Liberal, Charismatic, Moderate, and Passionate

Liberal, Charismatic, Moderate, and Passionate

My blog subtitle reads: Thoughts on Religion in the World from a passionate, moderate, liberal charismatic Christian. One common response to this line is to tell me that it’s impossible to combine those four things into one, so I’d like to provide a few notes on why I use these four labels when self-identifying.

First, let me note that I did not take any of these from the subtitle of Brian McLaren’s book A Generous Orthodoxy: Why I Am a Missional, Evangelical, Post/Protestant, Liberal/Conservative, Mystical/Poetic, Biblical, Charismatic/Contemplative, Fundamentalist/Calvinist, Anabaptist/Anglican, Methodist, Catholic, Green, Incarnational, Depressed-yet-Hopeful, Emergent, Unfinished CHRISTIAN. Much as I appreciate Brian McLaren’s writing, I use these labels to identify specific elements of my theology, not to indicate breadth. That characterization may be mildly unfair to McLaren, but I’ll have to live with that.

I must also note that these terms came to me in two parts, and I usual use them that way. Liberal charismatic was an epithet used of me by an opponent in an online debate, which was accurate enough that it has stuck. When I was considering using it in the subtitle of my book Not Ashamed of the Gospel: Confessions of a Liberal Charismatic, even my wife said, “That’s you, honey!”

Passionate moderate is a label I created for myself. I discuss this combination in my post On Being a Passionate Moderate. Those two previous posts go into more detail than I plan to do right now. I’d just like to define how I connect these four labels with myself.

1. Liberal. This is the one label many of my Christian friends would like to avoid. Because they are kind people, they also want to resist applying it to me. “I don’t see you as a liberal,” said one. “You’re really just a very open evangelical.” My main concern is just the opposite. There are things a liberal is expected not to believe by many. I can’t count the times someone has assumed that I deny miracles and the bodily resurrection of Jesus. Instead I affirm both. In politics it’s often assumed that I will favor government intervention in various economic activities. Actually, I lean rather strongly toward laissez faire capitalism.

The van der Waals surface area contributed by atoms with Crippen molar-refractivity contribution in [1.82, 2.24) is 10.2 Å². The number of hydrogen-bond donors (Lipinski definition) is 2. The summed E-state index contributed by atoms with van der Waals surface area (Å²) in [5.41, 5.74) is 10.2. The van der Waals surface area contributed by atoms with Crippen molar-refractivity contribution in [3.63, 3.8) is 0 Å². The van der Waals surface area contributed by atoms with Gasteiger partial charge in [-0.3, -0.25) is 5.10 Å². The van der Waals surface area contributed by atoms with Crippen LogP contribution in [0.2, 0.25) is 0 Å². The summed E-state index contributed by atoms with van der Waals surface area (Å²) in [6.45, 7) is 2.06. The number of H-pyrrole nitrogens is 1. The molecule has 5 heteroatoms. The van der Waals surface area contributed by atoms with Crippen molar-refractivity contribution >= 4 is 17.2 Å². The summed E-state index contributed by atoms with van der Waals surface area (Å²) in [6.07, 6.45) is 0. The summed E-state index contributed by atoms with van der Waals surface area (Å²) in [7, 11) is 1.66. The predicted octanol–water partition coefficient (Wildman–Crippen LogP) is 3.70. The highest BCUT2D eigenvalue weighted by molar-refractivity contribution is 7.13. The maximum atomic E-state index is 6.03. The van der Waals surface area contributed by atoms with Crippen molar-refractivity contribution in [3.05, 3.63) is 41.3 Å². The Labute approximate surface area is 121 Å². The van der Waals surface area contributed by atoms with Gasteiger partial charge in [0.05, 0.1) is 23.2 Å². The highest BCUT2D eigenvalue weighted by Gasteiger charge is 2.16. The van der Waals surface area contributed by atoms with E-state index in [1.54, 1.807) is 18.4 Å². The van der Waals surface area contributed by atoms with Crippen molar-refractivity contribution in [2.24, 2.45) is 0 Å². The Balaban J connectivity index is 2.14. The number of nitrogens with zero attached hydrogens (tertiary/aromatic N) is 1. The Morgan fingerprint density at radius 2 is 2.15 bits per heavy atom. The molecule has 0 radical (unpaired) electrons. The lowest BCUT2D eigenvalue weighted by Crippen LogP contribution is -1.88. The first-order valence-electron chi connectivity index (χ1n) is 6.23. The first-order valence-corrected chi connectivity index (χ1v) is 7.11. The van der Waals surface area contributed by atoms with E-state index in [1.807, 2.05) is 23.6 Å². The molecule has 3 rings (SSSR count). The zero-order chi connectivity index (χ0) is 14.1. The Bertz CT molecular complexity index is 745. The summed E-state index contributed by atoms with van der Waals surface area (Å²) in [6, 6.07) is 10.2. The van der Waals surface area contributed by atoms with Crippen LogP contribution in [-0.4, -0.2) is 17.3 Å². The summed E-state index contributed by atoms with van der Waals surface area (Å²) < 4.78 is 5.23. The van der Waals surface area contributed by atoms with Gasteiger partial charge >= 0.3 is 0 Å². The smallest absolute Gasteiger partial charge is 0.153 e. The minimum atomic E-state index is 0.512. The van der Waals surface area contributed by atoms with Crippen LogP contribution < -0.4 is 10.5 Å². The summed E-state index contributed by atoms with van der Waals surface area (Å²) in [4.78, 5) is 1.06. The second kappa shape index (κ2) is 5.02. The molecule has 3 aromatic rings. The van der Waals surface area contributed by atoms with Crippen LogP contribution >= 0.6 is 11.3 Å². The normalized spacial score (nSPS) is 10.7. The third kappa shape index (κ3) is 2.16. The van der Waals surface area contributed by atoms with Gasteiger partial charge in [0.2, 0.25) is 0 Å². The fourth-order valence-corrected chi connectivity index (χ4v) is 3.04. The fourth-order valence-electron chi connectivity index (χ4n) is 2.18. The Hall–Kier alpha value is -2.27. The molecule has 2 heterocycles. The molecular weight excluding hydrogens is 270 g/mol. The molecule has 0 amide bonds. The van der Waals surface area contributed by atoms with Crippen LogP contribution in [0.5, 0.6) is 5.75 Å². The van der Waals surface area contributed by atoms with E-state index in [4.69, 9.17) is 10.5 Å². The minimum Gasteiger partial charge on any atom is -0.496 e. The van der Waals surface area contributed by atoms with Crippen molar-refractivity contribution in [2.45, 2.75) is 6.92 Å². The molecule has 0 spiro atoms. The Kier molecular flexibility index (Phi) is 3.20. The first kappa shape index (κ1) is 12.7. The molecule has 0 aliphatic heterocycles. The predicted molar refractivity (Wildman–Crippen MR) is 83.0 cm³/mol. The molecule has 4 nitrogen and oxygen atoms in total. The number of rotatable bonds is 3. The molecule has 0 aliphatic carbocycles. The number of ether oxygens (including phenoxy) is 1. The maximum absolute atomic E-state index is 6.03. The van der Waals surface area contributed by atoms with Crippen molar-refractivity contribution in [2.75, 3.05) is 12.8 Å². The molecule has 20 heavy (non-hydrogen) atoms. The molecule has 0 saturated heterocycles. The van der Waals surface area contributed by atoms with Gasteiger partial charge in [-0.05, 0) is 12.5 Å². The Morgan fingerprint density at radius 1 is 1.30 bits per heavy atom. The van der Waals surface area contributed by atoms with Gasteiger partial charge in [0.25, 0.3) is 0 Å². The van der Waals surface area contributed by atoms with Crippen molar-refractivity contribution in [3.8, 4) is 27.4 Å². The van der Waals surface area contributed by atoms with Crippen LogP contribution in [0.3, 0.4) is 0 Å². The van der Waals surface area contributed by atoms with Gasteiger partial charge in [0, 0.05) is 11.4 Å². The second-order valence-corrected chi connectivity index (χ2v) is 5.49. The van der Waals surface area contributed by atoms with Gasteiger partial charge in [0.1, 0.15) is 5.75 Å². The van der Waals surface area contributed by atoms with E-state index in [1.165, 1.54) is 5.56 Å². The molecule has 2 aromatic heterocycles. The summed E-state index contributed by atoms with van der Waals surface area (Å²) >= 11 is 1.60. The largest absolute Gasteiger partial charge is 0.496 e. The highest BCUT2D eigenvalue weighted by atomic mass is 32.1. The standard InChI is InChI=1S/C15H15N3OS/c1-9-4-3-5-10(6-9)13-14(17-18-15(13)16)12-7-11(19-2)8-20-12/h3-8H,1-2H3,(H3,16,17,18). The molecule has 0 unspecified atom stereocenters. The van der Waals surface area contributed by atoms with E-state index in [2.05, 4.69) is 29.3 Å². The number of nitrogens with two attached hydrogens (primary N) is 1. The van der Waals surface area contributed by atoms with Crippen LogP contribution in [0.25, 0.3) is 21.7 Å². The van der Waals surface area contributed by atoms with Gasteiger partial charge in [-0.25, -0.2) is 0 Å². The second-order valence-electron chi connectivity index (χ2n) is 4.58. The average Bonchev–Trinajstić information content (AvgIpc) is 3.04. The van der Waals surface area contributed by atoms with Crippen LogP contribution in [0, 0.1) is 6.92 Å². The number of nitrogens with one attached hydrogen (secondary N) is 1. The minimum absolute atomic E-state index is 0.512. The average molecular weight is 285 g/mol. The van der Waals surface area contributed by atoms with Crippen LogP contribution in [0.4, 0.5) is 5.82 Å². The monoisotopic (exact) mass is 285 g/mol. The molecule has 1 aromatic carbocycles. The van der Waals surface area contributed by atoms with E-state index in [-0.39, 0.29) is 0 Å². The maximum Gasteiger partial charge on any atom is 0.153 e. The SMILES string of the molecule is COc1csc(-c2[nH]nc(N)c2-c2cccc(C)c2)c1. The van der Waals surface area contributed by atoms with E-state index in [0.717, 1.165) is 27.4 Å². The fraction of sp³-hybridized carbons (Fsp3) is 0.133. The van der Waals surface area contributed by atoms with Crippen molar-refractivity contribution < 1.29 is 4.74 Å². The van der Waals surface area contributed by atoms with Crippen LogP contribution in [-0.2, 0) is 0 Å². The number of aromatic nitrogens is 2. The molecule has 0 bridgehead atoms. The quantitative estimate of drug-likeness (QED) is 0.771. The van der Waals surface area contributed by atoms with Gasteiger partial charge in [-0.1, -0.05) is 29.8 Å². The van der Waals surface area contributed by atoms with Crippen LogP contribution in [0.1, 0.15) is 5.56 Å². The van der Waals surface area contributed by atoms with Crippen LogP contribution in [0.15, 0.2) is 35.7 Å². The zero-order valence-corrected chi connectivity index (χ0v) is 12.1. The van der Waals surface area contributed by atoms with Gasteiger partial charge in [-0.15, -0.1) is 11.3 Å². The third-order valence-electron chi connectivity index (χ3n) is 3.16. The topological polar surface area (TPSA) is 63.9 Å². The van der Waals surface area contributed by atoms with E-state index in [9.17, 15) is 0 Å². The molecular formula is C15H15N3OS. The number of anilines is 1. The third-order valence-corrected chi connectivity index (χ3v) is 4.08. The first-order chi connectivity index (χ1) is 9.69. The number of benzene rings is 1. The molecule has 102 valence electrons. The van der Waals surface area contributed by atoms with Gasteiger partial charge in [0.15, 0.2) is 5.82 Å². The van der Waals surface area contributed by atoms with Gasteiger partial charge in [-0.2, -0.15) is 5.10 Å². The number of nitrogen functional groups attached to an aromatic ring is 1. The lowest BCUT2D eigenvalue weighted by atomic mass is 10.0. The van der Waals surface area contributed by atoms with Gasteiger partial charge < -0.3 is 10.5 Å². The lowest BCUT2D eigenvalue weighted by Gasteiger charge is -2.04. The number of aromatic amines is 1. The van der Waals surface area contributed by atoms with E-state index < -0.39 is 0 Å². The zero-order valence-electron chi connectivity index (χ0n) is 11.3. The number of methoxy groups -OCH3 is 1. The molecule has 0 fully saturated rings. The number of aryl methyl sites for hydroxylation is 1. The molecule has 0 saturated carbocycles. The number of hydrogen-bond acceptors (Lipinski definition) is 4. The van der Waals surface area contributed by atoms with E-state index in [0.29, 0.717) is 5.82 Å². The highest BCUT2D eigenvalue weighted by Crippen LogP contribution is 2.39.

In what way am I liberal? In terms of my Christian faith I am doctrinally open. I do have those doctrines that I believe, but I do not assume that if you disagree on any of these that you are not right with God. In fact, I don’t assume that I can know the spiritual state of any other person. I lean more toward concern about practice than about belief, though I would maintain that real belief generally results in action consistent with that belief. In studying the Bible, I use the historical-critical method, and I don’t always come up with conservative results. On the other hand, sometimes I do.

2. Charismatic. I call myself a charismatic for one reason: I believe that any and all gifts of the Holy Spirit are still available to the church. I do not believe they ended after the apostolic age or at any other time. I differ from many charismatics and Pentecostals in that I do not believe that speaking in tongues is a necessary sign of the baptism of the Holy Spirit. In fact, I believe that every Christian “receives” (I really dislike the word, thus the scare quotes) the Holy Spirit, and that every Christian is gifted.

3. Moderate. The term on this list that I like least is “moderate” yet I have not found a good alternative. It is too often used for a centrist or for someone who does not feel strongly about anything and thus lives by compromise. I use it to indicate two things. First, I don’t believe that doctrinal choices are binary in nature; there is a range of options. Second, I believe in examining the entire spectrum and recognizing the actual extremes. I have found that I also end up not being at the extremes, but sometimes I do. For example, I am a strictly orthodox trinitarian. I am careful to keep my view of the trinity in accord with the church councils that formed the doctrine.

4. Passionate. When all is said and done I pursue that which I believe passionately. My moderation does not involve not caring or simply taking a compromise position in order to avoid having to defend a more extreme one. One could almost say that I hold my moderate positions in an extreme way.

I hope that helps explain my subtitle. Again, for a more detailed explanation, see my previous posts on liberal charismatic and passionate moderate.

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